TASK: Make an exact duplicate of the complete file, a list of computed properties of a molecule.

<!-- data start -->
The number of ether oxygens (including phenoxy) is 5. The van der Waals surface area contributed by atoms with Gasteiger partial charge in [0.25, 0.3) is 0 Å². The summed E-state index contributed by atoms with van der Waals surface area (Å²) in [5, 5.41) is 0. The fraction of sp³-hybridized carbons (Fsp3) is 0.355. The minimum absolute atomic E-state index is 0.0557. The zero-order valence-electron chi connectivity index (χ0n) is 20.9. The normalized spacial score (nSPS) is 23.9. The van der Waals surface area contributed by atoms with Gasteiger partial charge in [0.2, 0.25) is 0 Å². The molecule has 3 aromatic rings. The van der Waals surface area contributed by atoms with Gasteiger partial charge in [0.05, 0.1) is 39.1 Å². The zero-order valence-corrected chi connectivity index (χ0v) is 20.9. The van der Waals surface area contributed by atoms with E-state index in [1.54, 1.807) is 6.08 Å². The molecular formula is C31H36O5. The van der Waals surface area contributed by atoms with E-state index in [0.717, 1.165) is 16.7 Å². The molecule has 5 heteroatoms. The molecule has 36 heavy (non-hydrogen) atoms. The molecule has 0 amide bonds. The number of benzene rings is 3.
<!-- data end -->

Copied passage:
The number of ether oxygens (including phenoxy) is 5. The van der Waals surface area contributed by atoms with Gasteiger partial charge in [0.25, 0.3) is 0 Å². The summed E-state index contributed by atoms with van der Waals surface area (Å²) in [5, 5.41) is 0. The fraction of sp³-hybridized carbons (Fsp3) is 0.355. The minimum absolute atomic E-state index is 0.0557. The zero-order valence-electron chi connectivity index (χ0n) is 20.9. The normalized spacial score (nSPS) is 23.9. The van der Waals surface area contributed by atoms with Gasteiger partial charge in [0.2, 0.25) is 0 Å². The molecule has 3 aromatic rings. The van der Waals surface area contributed by atoms with Gasteiger partial charge in [0.05, 0.1) is 39.1 Å². The zero-order valence-corrected chi connectivity index (χ0v) is 20.9. The van der Waals surface area contributed by atoms with E-state index in [1.54, 1.807) is 6.08 Å². The molecular formula is C31H36O5. The van der Waals surface area contributed by atoms with E-state index in [0.717, 1.165) is 16.7 Å². The molecule has 5 heteroatoms. The molecule has 36 heavy (non-hydrogen) atoms. The molecule has 0 amide bonds. The number of benzene rings is 3.